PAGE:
Jenny Stewart, a professor at ADFA, has written a book about her experience dealing with depression for the majority of her life. Photo: Katherine Griffiths
Jenny Stewart is a respected Canberra academic, author, essayist and commentator on public policy issues. The former public servant's present roles include professor of public policy and deputy head of the school of business at the University of NSW at the Australian Defence Force Academy.
She is also a person who has lived with depression for almost half a century. Her remarkable odyssey has exposed her, very directly, to the constantly evolving spectrum of theories about and treatments for the condition over that time.
This has included time in mental hospitals such as the controversial Chelmsford Private Hospital, where she underwent deep sleep and electroconvulsive therapy (ECT), a range of medications including lithium, counselling or ''the talking cure'' and, most recently and successfully, cognitive behaviour therapy.
She has just published Inner Weather: Learning from depression, a book that is part autobiography and part compassionate advice that reflects on living out an extreme form of the human condition.
Dr Stewart said her experiences at Chelmsford in the early 1970s were not without some benefit.
''It [ECT] did work,'' she said. ''It gave me a little time but it did not solve the problem.
''Harry Bailey was convinced if there was something wrong with your mind there was something wrong with your brain - a very mechanistic, reductionist approach. He was a brilliant man in many ways but he wasn't sufficiently accountable because it was a small private hospital. For other people it [Chelmsford] caused tremendous trauma but I think he [Bailey] was well-intentioned.''
While writing the book had been a ''compelling task'', it took years to complete. ''[Publishing it] is like coming out; I didn't have to do it, in some ways I was reluctant to do it, but the book wouldn't let me go.''
Some of Dr Stewart's observations, such as saying she dealt with thoughts of suicide by simply saying ''no'' and that people with mental illness must help themselves, could prove controversial.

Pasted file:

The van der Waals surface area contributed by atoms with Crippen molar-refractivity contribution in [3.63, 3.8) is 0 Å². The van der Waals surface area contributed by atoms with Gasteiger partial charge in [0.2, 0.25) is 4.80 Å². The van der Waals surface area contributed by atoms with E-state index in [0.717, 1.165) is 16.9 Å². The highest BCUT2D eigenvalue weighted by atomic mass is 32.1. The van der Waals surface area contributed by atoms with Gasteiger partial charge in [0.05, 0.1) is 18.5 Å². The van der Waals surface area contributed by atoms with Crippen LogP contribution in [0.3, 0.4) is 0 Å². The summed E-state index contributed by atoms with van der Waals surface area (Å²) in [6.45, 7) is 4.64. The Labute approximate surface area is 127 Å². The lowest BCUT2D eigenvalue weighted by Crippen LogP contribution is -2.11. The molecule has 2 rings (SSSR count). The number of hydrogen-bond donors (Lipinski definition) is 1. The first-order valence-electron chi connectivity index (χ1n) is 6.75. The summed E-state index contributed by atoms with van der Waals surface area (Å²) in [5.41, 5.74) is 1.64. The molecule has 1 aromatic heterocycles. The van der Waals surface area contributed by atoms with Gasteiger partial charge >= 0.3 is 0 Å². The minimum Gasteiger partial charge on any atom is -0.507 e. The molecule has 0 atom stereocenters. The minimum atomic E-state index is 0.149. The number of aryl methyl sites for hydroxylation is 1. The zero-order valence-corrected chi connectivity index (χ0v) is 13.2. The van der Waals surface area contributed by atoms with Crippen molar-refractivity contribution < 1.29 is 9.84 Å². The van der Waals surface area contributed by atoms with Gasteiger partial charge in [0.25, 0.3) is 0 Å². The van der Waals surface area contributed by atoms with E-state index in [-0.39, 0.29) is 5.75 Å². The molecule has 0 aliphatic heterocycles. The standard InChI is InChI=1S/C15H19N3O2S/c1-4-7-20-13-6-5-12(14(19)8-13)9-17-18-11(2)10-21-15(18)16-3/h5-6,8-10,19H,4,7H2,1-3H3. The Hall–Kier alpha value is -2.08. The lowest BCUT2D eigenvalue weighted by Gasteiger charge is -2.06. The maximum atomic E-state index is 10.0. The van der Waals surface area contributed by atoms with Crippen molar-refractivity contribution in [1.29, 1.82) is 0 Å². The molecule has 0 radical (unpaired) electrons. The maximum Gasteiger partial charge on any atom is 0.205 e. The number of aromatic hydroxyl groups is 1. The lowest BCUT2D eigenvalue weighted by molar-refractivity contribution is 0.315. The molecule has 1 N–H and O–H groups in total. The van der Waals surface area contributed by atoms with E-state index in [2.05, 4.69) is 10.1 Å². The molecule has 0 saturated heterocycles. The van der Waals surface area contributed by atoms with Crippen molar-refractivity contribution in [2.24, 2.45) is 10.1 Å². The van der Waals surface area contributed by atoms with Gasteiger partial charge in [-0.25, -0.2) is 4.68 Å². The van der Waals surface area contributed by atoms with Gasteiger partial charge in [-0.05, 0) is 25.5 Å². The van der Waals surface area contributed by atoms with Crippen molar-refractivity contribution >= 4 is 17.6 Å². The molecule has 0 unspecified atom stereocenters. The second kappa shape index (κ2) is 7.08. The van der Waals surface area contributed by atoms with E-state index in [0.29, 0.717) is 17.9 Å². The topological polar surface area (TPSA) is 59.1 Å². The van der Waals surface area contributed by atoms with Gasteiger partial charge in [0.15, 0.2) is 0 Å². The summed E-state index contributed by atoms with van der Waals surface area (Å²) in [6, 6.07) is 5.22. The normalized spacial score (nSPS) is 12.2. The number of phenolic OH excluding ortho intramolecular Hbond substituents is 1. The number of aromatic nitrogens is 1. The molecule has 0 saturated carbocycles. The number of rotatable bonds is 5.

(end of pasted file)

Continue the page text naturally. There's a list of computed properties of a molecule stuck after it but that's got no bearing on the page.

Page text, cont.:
''It is important to get professional help when you need it,'' she said. ''But I really do believe that every person who suffers from a mental illness needs to find their own way of effectively managing their mind - and that is not easy to do.''
This is especially relevant to suicide. ''A large part of dealing with depression is dealing with dark thoughts. Sometimes you have to be very peremptory with them. [As for] that darkest thought of all, I don't think you should even conjure with it. I have seen what suicide does to the people who are left behind and the person who does it doesn't live to benefit from it.''
While there are no magic bullets for depression, Dr Stewart said she had spent a lifetime learning to live with it and now wanted to share that experience with others, including ''normal'' people. ''Everyone has tendencies this way,'' she said.
Cognitive behavioural therapy, which involves monitoring your ''inner weather'' and then taking active steps to change it, had come as a revelation.
''If only I had been introduced to it earlier,'' she said. ''Our thoughts, to a large extent, think us, rather than we them. To this day I must remind myself, again and again, that my thoughts are the depression.''
Inner Weather is published by Hybrid Publishers. RRP $24.95
For help or information call Lifeline on 131 114, or visit beyondblue.org, reachout.com and headspace.org.au